let game = &mut Game {};
    // Run the main event loop
    event::run(context, event_loop, game)
}

You should see something like this.

Screenshot

Basic concepts and syntax

Now that we have our basic window, let's delve into the code we have in main and understand the underlying Rust concepts and syntax.

Importing

Hopefully this should be a familiar concept from other languages you might know, but to bring types and namespaces into the scope from our dependent packages (or crates) we simply use them.


#![allow(unused)]
fn main() {
// this will import conf, event, Context and GameResult from the ggez namespace
use ggez::{conf, event, Context, GameResult};
}

Declaring a struct


#![allow(unused)]
fn main() {
// This struct will hold all our game state
// For now there is nothing to be held, but we'll add
// things shortly.
struct Game {}
}

MORE: Read more about structs here.

Implementing a trait

A trait is much like an interface in other languages, it allows us to associate some behaviour with a particular type. In this case we want to implement the EventHandler trait and add that behaviour to our Game struct.


#![allow(unused)]
fn main() {
// This is the main event loop. ggez tells us to implement
// two things:
// - updating
// - rendering
impl event::EventHandler for Game {
    fn update(&mut self, _context: &mut Context) -> GameResult {
        // TODO: update game logic here
        Ok(())
    }

    fn draw(&mut self, _context: &mut Context) -> GameResult {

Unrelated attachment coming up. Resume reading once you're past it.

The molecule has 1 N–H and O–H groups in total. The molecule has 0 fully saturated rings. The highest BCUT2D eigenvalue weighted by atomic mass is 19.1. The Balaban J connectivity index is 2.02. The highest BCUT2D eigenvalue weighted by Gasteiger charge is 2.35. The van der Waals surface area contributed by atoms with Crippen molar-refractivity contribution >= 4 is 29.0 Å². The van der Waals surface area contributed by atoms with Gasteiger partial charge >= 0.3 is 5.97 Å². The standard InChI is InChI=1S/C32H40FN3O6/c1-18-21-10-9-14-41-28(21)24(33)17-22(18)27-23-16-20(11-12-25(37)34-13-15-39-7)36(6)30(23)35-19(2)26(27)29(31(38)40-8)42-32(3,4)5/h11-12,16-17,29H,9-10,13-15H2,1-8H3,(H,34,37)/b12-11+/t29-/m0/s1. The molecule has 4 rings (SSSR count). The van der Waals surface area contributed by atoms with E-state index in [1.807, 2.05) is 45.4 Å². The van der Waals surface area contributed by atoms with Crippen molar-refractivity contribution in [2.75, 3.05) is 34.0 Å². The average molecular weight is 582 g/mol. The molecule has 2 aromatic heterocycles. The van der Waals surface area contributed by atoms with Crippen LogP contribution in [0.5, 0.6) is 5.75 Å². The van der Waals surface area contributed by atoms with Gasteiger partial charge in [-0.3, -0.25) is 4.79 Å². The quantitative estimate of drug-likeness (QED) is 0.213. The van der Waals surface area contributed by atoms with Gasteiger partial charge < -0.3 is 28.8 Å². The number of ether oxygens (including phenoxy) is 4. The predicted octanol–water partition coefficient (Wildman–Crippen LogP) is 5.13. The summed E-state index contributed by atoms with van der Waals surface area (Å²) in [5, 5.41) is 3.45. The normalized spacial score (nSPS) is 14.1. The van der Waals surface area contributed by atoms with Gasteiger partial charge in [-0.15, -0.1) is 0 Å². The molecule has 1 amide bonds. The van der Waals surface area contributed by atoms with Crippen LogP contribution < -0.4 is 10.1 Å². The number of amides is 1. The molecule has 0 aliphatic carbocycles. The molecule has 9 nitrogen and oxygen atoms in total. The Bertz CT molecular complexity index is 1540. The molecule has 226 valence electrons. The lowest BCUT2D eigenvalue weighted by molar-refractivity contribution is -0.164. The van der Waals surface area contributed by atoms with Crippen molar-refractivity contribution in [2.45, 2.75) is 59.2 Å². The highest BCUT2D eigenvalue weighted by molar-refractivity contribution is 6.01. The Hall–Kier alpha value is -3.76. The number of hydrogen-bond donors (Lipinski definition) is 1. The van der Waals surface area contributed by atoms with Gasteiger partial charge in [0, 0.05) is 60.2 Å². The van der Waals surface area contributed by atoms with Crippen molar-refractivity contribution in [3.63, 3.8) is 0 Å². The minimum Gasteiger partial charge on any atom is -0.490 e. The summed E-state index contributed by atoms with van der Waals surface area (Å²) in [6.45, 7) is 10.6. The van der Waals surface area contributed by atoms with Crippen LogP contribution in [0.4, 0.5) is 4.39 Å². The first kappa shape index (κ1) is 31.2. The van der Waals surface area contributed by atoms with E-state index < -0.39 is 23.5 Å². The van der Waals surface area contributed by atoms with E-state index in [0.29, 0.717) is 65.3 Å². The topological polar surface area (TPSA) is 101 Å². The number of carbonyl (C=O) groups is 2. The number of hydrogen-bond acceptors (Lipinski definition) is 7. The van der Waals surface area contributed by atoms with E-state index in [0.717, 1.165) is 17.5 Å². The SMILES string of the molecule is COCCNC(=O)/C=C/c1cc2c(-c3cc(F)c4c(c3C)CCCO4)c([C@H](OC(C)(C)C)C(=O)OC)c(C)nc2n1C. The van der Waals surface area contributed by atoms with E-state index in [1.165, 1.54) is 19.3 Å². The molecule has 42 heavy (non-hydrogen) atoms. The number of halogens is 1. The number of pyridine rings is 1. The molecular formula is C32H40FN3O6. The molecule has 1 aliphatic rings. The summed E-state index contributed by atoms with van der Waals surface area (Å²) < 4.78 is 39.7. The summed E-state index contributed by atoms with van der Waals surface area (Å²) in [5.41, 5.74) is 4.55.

// TODO: update draw here
        Ok(())
    }
}
}

MORE: Read more about traits here.

Functions

We are also learning how to declare functions in Rust.


#![allow(unused)]
fn main() {
    fn update(&mut self, _context: &mut Context) -> GameResult {
        // TODO: update game logic here
        Ok(())
    }
}

You might be wondering what the self is, in this case self means that the update function is a member function, it belongs to an instance of the game struct and it cannot be called in a static context.

MORE: Read more about functions here.

Mut syntax

You might also be wondering what the &mut is in the &mut self in the update function. Mutability of an object simply says whether or not that object can be modified or not. Check out the example below when declaring variables.


#![allow(unused)]
fn main() {
let a = 10; // a cannot be changed because it's not declared as mutable
let mut b = 20; // b can be changed because it's declared as mutable
}

Now going back to the update function, when mut is used with self, it refers to the instance of the class that the function belongs to. Taking another example:


#![allow(unused)]
fn main() {
// Simple struct X with a num variable inside
struct X {
    num: u32
}

// Implementation block for X
impl X {
    fn a(&self) { self.num = 5 } 
    // a cannot modify the instance of x here because 
    // of the &self, this will not compile

    fn b(&mut self) { self.num = 5 } 
    // b can modify the instance of x here because 
    // of the &mut self, this part will compile
}
}

MORE: Read more about mutability here (this lecture uses Java but the concepts should apply to any language), and read more about Rust mutability and variables here.

After that gentle intro to Rust syntax and code, we are now ready to move on! See you in the next section!

CODELINK: You can see the full code in this example here.